losing a Supreme Court case, inevitably ending their operations in 2015.
It is unusual for someone to attempt to revive a business model that has been deemed illegal by the highest court in the land, but that is exactly what non-profile
Locast has done. The difference is that Locast offers the service for free, assumedly hoping that the lack of charge would prevent the legal challenge that ended Aereo's dreams. That has absolutely not been the case, as the organization has been sued by, well, everyone. A lawsuit filed by ABC, CBS, Fox, and NBC asks that Locast be shutdown and financial damages be awarded. With a Supreme Court case in their favor, it seems likely to go that way. According to the lawsuit, Locast captures over-the-air broadcast signals, strips critical data from those signals, and then retransmits those signals, and the copyrighted content that they carry, to registered users over the Internet. The catch is, unlike licensed cable, satellite, and streaming services, Locast neither obtains Plaintiffs' permission nor pays for its exploitation of Plaintiffs' exclusive rights to publicly perform their copyrighted content. Instead, Locast simply takes Plaintiffs' copyrighted content and retransmits it to its registered users at will over the Internet.
Local networks receive a lot of money from cable, satellite, and streaming licensing deals. In fact, the amount could have been as high as $10 billion in 2018 alone. A service like Locast undermines that aspect of their business, which is how the brands can afford to continue operations. It is no surprise, however, that the organization in question is financially backed by AT&T, who owns DirecTV. The organization is also founded by Dish Network lobbyist. The non-profit status of the organization gives them some new ground on which to fight, but the resources of the 4 big media companies will make it a challenge. The fact that the organization has such ties to Dish and DirecTV won't help either,
These two for-profit businesses (AT&T and Dish) provide Locast with valuable nationwide distribution of the Locast app on the Internet-connected set-top boxes of their subscribers. At the same time, Locast provides these two major distributors with commercial benefits that include the ability (a) to avoid obtaining retransmission consent from local stations to include local stations in their pay-TV offerings by integrating the Locast app into their customers' set-top boxes; (b) to gain leverage in negotiations with broadcast stations over retransmission consent rights to offer their subscribers access to broadcast channels; and (c) for Dish, to promote a version of its Sling TV Internet television service that does not carry local broadcast channels by telling potential customers that they can "supplement" Sling TV by getting the broadcast channels via Locast. Locast is not the noncommercial, community public service it purports to be. It is a strategic play funded by and functioning for the benefit of decidedly commercial interests.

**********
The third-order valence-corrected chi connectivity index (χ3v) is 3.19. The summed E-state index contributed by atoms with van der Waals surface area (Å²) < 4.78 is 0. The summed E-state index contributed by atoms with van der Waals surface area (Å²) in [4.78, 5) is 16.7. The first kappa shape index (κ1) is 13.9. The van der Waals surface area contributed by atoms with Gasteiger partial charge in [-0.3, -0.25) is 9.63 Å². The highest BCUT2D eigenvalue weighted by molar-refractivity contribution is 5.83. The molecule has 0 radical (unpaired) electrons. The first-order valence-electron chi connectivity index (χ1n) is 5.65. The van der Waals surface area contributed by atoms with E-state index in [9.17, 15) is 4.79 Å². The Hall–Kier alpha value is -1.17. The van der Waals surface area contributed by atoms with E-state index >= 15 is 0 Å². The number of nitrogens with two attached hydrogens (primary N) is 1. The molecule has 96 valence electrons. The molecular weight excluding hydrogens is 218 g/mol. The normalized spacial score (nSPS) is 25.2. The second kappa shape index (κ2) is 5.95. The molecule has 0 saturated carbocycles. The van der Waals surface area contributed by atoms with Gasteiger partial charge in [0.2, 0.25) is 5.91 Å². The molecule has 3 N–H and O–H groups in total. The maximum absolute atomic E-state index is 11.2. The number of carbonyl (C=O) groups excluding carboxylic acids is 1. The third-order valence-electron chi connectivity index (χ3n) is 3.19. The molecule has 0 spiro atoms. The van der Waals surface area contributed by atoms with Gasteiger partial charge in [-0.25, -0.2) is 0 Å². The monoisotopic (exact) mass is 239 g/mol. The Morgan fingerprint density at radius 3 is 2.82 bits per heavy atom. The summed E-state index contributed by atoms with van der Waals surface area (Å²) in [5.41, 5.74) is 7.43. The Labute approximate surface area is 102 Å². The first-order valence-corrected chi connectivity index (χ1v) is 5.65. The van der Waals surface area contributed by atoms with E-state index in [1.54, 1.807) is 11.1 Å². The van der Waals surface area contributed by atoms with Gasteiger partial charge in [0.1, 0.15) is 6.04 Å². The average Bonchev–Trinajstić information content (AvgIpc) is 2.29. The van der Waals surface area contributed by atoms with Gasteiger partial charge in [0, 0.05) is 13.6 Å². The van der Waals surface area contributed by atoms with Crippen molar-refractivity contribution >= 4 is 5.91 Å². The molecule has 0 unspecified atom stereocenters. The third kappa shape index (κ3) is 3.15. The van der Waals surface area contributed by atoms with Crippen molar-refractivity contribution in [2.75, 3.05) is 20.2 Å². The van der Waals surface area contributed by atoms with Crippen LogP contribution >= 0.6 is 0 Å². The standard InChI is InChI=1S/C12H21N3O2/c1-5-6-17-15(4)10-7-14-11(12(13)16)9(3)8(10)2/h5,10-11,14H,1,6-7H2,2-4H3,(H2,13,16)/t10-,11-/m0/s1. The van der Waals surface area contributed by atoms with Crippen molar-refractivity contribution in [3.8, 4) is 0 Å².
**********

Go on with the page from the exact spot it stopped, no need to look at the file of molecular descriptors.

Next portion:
Those ties will certainly be called into question and the bypass of an official Act of Congress almost certainly will prevent Locast from winning this fight.
Since its implementation in 1990, the Americans with Disabilities Act, better known as the ADA, has created a scenario for people with special needs having accommodations provided across the country. This can range from ramps and elevators to aisle clearance in stores. However, it has also consistently provided headaches for business owners, as compliance and rules are neither consistent nor well defined. While everyone knows the simple rules, such as 36-inch clearance in all public spaces, other rules are simply stated as "reasonable." The definition of reasonable varies, sometimes from town to town, making compliance difficult for many.
Nowhere is the compliance issue more confusing than in the digital world. In fact, the question as to whether or not the ADA applies to digital storefronts is not even firm. Lawsuits have been filed all across the country, with courts, including federal courts, making distinctly different determinations on identical issues. A surprising company has decided to try and get a final ruling on the issue, asking the US Supreme Court to hear their case. The company is Domino's - the pizza company.
As the company's mobile app has grown in popularity for ordering pizza, it has not just become the primary ordering method, they have stopped taking orders over the phone in many cases. This has caused an issue for customers who are blind, as the app and website are not really setup for screen reading, leaving blind customers without a way to order. As Domino's points out in
its petition to the Supreme Court, there is no legal consensus on whether or not they have a duty to spend the time and money to add accessibility features to their platforms.
Federal courts have ruled almost 50/50 on similar cases, which is why the company hopes to get guidance for itself, as well as all other companies with digital storefronts, once and for all.